System and method for fortifying fruits with vitamins

- INVENTURE FOODS, INC.

A system and method for fortifying fruits with a nutrient solution containing vitamins in order to meet the daily required nutrient values for those vitamins. Ideally, one serving of fortified fruits will have the amount of nutrients that would be present in 2-4 servings of unfortified fruits. In a preferred embodiment, the fruits will be frozen and positively charged and the nutrient solution will be negatively charged in order to ensure that the nutrient solution will adhere to the fruits.

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Description

TECHNICAL FIELD

This disclosure generally relates to food products and, more particularly, to a system and method for fortifying fruits with vitamins.

BACKGROUND OF THE INVENTION

The Reference Daily Intake or Recommended Daily Intake (RDI) is the daily intake level of a nutrient that is considered to be sufficient to meet the requirements of healthy individuals. The RDI is used to determine the Daily Value (DV) of foods. The DVs are typically printed on nutrition facts labels in the United States, which is required and regulated by the Food and Drug Administration (FDA).

Different foods contain different nutrients. No single food is capable of supplying all of the nutrients in the amounts that an individual would need to stay healthy. It is therefore important to eat a variety of foods to ensure that the body is receiving all of the nutrients that it needs. The five major food groups are: Grains, Vegetables, Fruit, Dairy, and Meat. The general recommended daily requirement of fruit servings is between two to four servings per day, wherein one serving of fruit is typically about 140 g of fruits. Two to four servings of fruits would equal between 280 g-560 g of fruits. This is a large amount of fruits to consume on a daily basis, which is why most individuals fail to do so.

Therefore a need exists to provide a system and method to overcome the above problem.

SUMMARY OF THE INVENTION

This summary is provided to introduce a selection of concepts in a simplified form that are further described below in the DESCRIPTION OF THE DISCLOSURE. This summary is not intended to identify key features of the claimed subject matter, nor is it intended to be used as an aid in determining the scope of the claimed subject matter.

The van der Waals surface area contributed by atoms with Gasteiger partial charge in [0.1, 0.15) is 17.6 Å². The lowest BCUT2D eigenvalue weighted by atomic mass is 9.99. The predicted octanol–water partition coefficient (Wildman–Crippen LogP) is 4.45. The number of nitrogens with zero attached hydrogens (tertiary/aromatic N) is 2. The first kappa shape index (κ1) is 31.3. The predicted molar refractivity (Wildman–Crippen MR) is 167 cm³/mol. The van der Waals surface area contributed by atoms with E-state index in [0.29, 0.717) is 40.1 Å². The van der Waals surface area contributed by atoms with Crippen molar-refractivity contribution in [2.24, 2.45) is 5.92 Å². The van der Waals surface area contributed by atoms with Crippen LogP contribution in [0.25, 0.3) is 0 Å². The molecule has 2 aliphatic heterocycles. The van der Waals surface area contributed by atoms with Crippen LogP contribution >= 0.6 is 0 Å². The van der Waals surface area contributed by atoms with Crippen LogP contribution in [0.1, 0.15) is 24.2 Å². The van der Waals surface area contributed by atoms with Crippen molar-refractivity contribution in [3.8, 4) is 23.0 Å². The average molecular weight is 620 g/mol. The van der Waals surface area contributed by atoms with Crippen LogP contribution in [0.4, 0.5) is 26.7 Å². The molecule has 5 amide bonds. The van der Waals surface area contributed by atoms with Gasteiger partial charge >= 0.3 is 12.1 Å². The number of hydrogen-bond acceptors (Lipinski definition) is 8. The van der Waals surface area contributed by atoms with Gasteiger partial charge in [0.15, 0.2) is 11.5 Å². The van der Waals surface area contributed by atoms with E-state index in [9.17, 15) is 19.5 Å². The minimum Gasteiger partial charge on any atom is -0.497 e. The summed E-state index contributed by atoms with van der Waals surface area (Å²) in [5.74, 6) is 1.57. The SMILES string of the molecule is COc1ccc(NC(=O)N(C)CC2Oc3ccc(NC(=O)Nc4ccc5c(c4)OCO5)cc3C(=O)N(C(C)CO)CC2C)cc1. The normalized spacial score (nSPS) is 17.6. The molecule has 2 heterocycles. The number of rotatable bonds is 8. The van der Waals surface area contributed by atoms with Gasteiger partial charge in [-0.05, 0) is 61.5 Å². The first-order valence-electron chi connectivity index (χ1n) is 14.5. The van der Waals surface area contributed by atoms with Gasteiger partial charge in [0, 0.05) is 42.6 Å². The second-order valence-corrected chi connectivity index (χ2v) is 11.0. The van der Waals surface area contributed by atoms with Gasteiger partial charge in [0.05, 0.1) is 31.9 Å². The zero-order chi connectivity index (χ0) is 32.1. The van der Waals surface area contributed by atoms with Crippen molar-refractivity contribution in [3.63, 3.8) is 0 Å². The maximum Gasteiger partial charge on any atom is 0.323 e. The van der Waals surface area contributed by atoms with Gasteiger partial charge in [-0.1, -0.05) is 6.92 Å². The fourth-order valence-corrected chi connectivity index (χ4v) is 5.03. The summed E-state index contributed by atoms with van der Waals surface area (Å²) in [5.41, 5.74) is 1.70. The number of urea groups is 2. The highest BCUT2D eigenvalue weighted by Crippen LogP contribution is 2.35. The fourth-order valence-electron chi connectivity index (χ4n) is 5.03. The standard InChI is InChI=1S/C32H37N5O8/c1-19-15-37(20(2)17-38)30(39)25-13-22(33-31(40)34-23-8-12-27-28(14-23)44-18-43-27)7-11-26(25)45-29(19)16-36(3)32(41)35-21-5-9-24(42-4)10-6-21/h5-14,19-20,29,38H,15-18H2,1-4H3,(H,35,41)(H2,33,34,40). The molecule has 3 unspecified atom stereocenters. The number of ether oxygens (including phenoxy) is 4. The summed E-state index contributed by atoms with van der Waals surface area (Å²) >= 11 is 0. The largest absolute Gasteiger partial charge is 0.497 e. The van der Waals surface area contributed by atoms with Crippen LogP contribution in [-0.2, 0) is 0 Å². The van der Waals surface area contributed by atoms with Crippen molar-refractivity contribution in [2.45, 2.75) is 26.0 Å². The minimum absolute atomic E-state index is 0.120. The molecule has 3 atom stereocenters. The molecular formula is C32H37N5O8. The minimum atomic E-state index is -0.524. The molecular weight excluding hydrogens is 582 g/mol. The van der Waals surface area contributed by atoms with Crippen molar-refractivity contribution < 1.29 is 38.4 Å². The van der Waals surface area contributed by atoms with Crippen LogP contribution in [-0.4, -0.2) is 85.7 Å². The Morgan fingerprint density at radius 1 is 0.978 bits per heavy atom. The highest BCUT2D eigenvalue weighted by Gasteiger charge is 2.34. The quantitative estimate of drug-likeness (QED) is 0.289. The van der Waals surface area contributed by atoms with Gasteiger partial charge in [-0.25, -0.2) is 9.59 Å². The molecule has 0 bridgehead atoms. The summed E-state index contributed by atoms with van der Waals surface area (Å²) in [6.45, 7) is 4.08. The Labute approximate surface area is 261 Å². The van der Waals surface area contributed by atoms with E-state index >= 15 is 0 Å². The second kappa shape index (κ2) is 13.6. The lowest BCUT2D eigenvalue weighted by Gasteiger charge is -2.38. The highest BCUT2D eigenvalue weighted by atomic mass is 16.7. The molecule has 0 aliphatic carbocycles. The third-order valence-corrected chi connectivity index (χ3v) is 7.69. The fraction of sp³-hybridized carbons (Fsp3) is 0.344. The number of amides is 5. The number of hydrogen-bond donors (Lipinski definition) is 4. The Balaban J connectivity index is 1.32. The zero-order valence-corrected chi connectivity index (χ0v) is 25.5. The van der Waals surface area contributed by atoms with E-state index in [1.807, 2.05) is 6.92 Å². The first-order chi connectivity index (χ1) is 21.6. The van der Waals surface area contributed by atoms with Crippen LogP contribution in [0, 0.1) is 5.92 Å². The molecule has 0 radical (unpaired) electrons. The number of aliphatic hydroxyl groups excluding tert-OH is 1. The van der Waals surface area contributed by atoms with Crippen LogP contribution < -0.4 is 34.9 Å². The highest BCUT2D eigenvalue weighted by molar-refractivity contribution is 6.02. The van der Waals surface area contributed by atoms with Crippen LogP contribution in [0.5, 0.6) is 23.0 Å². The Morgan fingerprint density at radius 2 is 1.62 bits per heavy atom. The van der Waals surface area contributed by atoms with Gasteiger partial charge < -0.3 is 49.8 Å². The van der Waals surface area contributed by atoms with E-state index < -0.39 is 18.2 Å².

In accordance with one embodiment of the present invention, a system for fortifying fruits with vitamins is disclosed. The system comprises: a nutrient mixing kettle for mixing a nutrient solution; a blending tumbler for coating fruits with the nutrient solution; and an electrostatic coating assembly for positively charging the fruits before they are sprayed with the nutrient solution and for negatively charging the nutrient solution before it is sprayed onto the fruits.

In accordance with another embodiment of the present invention, a method for fortifying fruits with vitamins is disclosed. The method comprises the steps of providing a nutrient solution that contains at least one vitamin; negatively charging the nutrient solution; freezing a predetermined amount of fruits; positively charging the fruits; and spraying positively charged fruits with negatively charged nutrient solution.

In accordance with another embodiment of the present invention, a method for fortifying fruits with vitamins is disclosed. The method comprises the steps of: providing a fruit fortifying system comprising: a nutrient mixing kettle for mixing a nutrient solution; a blending tumbler for coating fruits with the nutrient solution; and an electrostatic coating assembly having a positive electrode coupled to the blending tumbler for positively charging the fruits before they are sprayed with the nutrient solution and having a negative electrode coupled to the nutrient mixing kettle for negatively charging the nutrient solution before it is sprayed onto the fruits; providing a nutrient powder that comprises Vitamin A, Vitamin B1, Vitamin B6, Vitamin C, Vitamin D, Vitamin E, and Vitamin K; dissolving the nutrient powder in a predetermined amount of water in order to create the nutrient solution; individually quick freezing a predetermined amount of at least one type of fruit; positively charging the fruits as they pass through the blending tumbler; negatively charging the nutrient solution while it is mixed within the nutrient mixing kettle; and spraying the fruits that have been positively charged with the nutrient solution that has been negatively charged.

BRIEF DESCRIPTION OF THE DRAWINGS

The novel features believed to be characteristic of the application are set forth in the appended claims. In the descriptions that follow, like parts are marked throughout the specification and drawings with the same numerals, respectively. The drawing FIGURES are not necessarily drawn to scale and certain FIGURES can be shown in exaggerated or generalized form in the interest of clarity and conciseness. The application itself, however, as well as a preferred mode of use, further objectives, and advantages thereof, will be best understood by reference to the following detailed description of illustrative embodiments when read in conjunction with the accompanying drawings, wherein:

FIG. 1 is a flow diagram of a system and method for fortifying fruits with vitamins.

DETAILED DESCRIPTION OF THE DISCLOSURE